-Offit, chapter 10
- What is the problem with Dan Burton’s assessment of what he saw at the Stop Autism Now Conference?
- How would you interpret the actions of policymakers at the CDC who ‘invariably give these vaccines to their own children and grandchildren’? If you have read Offit’s other book, Vaccinated, do you recall who vaccine maker, Maurice Hilleman, insisted were the first to receive the Hepatitis vaccine made from human blood?
- What does Offit say is even more important than reporting the source of funding for scientific investigation on? Why is this so?
- What is ‘the price’ of empowering parents to make medical decisions about their childrens’ healthcare?
- How does the ‘Scientific Method’ differ from what people often do in their day-to-day lives? How is it similar?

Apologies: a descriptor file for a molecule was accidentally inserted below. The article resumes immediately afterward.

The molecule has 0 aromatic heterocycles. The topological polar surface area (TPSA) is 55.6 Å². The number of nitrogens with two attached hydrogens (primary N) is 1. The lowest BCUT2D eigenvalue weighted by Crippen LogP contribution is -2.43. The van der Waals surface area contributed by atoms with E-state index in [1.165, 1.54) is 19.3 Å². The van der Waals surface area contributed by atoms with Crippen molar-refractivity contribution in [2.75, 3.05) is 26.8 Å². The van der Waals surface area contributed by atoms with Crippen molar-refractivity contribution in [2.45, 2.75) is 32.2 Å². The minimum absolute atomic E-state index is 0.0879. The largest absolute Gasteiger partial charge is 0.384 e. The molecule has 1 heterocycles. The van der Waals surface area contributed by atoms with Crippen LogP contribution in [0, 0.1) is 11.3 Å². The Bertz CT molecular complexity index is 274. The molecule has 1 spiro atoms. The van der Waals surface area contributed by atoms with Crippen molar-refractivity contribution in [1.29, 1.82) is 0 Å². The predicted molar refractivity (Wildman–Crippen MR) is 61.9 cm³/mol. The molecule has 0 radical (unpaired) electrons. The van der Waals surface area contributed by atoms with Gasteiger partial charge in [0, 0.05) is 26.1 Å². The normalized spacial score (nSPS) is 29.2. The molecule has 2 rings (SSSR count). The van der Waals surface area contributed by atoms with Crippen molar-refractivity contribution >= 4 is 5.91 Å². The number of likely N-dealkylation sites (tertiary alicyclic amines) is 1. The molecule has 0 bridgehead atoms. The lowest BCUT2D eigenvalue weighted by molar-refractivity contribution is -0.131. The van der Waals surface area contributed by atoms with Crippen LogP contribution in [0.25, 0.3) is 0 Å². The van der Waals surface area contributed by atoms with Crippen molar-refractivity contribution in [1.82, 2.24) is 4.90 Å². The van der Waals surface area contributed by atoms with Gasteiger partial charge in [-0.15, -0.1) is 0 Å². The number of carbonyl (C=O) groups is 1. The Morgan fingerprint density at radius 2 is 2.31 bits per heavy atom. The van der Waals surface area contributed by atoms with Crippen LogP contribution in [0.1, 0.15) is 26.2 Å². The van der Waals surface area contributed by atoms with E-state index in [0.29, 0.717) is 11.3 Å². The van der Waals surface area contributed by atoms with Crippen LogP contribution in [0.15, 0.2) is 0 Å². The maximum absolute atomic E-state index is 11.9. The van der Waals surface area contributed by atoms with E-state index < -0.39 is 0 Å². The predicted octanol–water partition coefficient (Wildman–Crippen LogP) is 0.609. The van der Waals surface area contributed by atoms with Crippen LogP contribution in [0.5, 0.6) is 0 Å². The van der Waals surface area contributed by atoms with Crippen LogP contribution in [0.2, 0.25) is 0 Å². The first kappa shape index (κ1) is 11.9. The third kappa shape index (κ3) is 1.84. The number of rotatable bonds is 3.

- Using the scientific method, data serves to _____________________________ the null hypothesis. What can it NOT do? Why not?
- Why is it evolutionarily successful to make ‘the best connections’? What flaws in logic can this leave?
- What quotation did Stephen Strauss, former director of NCCAM keep framed on his office wall? What is the meaning of this quotation?
- How many people, since 1958, have died from poisoned Halloween candy? (http://www.snopes.com/horrors/poison/halloween.asp)
Apropos of class discussion about vaccine compliance and public policy, check out Adrienne LaFrance’s article from The Atlantic on how Measles is re-emerging in many countries – including the United States – that have considered it eradicated for decades.
The numbers in recent years are nothing like the devastation that Measles used to visit in the US, however, it is the trend that is disturbing. Prior to the introduction of the vaccine, cases numbered in the hundreds of thousands per year in the US. Globally, in 2013, there were 145 700 measles deaths compared to an estimated 2.6 million deaths each year prior to widespread immunization. (data from the WHO)